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Nail polish is usually one of the first makeup products that a girl uses. I remember painting my nails long before I ever wore lipstick or foundation.
Did you know there are toxins in nail polish, toxins that may harm your long-term health? Why are we letting our children play with these chemical concoctions?
Chemicals in nail polish are harmful to everyone who uses them, especially those who experience repeated exposure (such as manicurists, beauticians, or people who frequently have their nails done).
Luckily, over the years, nail polish companies have been replacing the harshest chemicals in their nail polishes, to help make them safer.
The top 5 toxic chemicals used in nail polish are dibutyl phthalate, toluene, formaldehyde, formaldehyde resin, and camphor. There are also 2 others that have yet to be phased out of most formulations, these include parabens and Triphenyl Phosphate.
We will talk about the health effects of these chemicals below.
Toxins in Nail Polish - The Big Five
A known human carcinogen, formaldehyde is used in nail polish as a hardener, strengthener, and preservative. Repeated or prolonged exposure in the air or on the skin is known to cause cancer of the blood, throat, and nose. Other adverse health effects include asthma, nausea, fluid build up in the lungs and danger to fetal development.
The EU allows limited use of formaldehyde in personal care products, while Japan and Sweden have banned it altogether.
DBP is a member of the phthalate family of chemicals. It is used as a solvent for dyes and as a plasticizer to keep nail polish flexible. DBP is classified by the EU as a suspected endocrine disrupter and is toxic to reproduction.
Health Canada associates CBP with kidney and liver failure in young children with products containing phthalates are ingested through sucking or chewing for extended periods of time. Soft toys containing DBP have been banned in Canada, but cosmetics can still contain it.
Toluene is a solvent used in nail polish to create a smooth application and finish. It is also commonly used in nail polish removers. Toluene has a sweet, pungent smell. It is a moderate skin irritant that can cause dermatitis with prolonged contact.
Toluene fumes are highly toxic. Exposure to fumes can cause neurological damage, decreased brain function, impaired breathing, hearing loss, and nausea.
Low-level exposure to vapors can cause slight drowsiness and headache. At higher levels, irritation of the nose, throat and respiratory system may be experienced.
Look for nail polishes labeled as "3-Free" to avoid the above toxins.
A by-product of formaldehyde, this ingredient has not been studied as much as the above toxins, but early studies show that is can cause allergic reactions, skin irritations and loss of nerve sensation.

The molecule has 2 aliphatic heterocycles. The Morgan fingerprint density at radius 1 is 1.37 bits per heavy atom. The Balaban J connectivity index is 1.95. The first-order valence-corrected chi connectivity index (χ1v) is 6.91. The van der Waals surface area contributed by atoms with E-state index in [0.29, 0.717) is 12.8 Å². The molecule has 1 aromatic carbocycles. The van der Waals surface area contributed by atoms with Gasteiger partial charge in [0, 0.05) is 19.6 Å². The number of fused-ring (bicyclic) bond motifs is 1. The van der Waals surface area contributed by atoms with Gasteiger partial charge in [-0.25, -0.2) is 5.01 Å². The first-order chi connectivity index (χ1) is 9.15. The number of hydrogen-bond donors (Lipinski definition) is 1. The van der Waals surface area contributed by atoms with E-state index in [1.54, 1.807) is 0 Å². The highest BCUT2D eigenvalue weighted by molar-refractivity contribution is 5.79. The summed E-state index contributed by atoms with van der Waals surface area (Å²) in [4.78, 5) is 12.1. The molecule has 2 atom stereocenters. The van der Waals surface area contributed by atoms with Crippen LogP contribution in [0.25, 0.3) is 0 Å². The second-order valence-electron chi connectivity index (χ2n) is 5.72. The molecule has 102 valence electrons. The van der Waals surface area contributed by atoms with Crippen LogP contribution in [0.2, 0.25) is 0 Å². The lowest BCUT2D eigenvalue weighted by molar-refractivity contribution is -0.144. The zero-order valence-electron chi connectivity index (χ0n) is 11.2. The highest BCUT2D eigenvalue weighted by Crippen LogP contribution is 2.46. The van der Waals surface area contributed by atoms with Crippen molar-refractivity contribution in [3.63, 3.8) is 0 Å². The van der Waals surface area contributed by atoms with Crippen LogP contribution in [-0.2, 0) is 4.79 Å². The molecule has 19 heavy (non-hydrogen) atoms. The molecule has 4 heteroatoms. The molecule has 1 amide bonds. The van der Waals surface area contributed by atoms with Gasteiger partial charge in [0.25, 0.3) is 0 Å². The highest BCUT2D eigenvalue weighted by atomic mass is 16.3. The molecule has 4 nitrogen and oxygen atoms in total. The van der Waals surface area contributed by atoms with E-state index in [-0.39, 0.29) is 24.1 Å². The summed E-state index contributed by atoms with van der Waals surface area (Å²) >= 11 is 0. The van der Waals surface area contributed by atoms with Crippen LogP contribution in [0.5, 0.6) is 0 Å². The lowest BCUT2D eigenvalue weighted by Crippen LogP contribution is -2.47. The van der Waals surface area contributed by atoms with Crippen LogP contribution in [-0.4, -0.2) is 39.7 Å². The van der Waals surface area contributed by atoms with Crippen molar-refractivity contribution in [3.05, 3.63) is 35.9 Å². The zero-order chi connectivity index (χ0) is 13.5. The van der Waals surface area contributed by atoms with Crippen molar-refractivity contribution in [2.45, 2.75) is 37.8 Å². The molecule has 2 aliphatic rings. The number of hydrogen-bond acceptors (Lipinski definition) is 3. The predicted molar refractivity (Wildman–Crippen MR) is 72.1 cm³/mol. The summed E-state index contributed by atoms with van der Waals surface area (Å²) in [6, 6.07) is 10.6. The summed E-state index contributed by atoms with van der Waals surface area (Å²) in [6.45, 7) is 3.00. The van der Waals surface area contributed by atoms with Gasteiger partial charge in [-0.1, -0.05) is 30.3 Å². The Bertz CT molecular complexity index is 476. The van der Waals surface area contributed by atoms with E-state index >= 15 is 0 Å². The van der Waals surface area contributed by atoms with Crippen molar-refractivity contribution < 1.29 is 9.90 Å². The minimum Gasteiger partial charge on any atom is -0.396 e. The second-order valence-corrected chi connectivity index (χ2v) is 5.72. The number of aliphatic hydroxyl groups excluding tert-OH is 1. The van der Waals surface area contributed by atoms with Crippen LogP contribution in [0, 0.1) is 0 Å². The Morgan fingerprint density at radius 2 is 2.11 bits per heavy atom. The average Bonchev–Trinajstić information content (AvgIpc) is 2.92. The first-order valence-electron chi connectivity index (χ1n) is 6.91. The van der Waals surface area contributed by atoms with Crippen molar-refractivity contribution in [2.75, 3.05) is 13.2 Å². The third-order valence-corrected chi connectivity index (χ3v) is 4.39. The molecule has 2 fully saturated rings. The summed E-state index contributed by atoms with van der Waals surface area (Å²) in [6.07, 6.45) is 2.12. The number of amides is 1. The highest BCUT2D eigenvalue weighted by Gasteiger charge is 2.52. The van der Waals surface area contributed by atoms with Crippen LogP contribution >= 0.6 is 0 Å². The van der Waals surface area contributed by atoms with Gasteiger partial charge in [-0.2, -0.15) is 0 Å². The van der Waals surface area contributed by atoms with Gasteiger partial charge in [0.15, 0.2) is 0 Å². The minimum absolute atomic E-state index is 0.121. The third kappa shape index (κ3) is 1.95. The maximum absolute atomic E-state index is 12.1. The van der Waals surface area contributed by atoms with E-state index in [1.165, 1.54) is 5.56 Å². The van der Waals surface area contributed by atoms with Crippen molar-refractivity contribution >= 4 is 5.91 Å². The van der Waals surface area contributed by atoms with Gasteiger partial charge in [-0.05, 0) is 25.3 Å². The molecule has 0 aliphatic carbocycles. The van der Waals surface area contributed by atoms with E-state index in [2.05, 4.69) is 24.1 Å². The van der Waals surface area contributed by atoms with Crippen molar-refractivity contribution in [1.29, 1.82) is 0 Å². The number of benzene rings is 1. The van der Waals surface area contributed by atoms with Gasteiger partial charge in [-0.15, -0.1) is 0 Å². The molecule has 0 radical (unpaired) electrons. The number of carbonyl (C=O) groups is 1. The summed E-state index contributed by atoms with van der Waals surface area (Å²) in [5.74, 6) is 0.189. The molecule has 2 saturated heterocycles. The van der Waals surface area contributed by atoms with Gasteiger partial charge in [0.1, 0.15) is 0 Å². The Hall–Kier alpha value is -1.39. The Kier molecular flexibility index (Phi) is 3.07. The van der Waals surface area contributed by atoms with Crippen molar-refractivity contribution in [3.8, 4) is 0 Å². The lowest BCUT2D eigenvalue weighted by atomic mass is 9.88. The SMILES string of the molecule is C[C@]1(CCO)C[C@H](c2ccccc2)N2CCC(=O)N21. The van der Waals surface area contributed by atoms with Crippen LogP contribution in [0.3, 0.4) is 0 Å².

The fact that it is a by-product of formaldehyde is enough reason for me to want to avoid it.
This ingredient is less toxic than the ones above and is often used in cold remedies such as vapor rubs and nasal sprays. It gives nail polish its glossy, shiny appearance.
When applied topically, Camphor has been shown to trigger severe skin irritation and allergic reactions. Inhaling fumes can cause nausea, dizziness, and headaches.
Look for nail polishes labeled as "5-Free" to avoid the above toxins.
There are a couple of other chemicals used in nail polish that have yet to be phased out. These include parabens and Triphenyl Phosphate (TPHP).
TPHP is used as a plasticizer and makes nail polish less brittle. It is a known endocrine disrupter; it messes with our hormones.
A study by Duke University showed that within 10- to 14-hours of applying nail polish, the level of TPHP found in participants urine increased by almost 7 times that of before the polish was applied.
A commonly used preservative in cosmetics, this group of chemicals has been getting a lot of publicity the last few years. Many brands are going "paraben-free."
Parabens can penetrate the skin and act as a weak estrogen in the body, potentially triggering the growth of hormone-receptor-positive breast cancers. Although there is no proven link between parabens and breast cancer, the fact that parabens are found in breast cancer tissue is concerning.
To avoid these chemicals, you need to research the ingredients of the nail polish you are looking to buy.
How to Reduce Your Exposure
- Use Less - only paint your toenails or your fingernails. Limit how often you apply. Only wear it for special occasions.
- Read Labels - use the EWG Skin Deep database to search for safer nail polish, or see our list here.
- Avoid Ingesting - don't put your fingers in your mouth while you are wearing nail polish. Don't chew on chipping nail polish.
- Avoid Salons - paint your own nails. Nail salons are saturated with toxic fumes.
- Avoid inhaling - apply nail polish in a well-ventilated room.
- Talk to your kids - teach them about safe nail polish usage.
Are These Toxins Worth Worrying About?
Some argue that none of this matters and that the amount of toxins in nail polish are no cause for concern. They say that the exposure is too small to matter.
I like to stay on the side of caution. These toxic chemicals are harmful to the environment, and they are bad for me, even in small amounts. Women and men working in salons are exposed to these fumes at a much higher rate. For them, it is important that nail polish is as non-toxic as possible.
Children and pregnant women also need to be protected from exposure, as they are much more vulnerable to the adverse effects.
What nail polish do you use?
Yours In Beauty,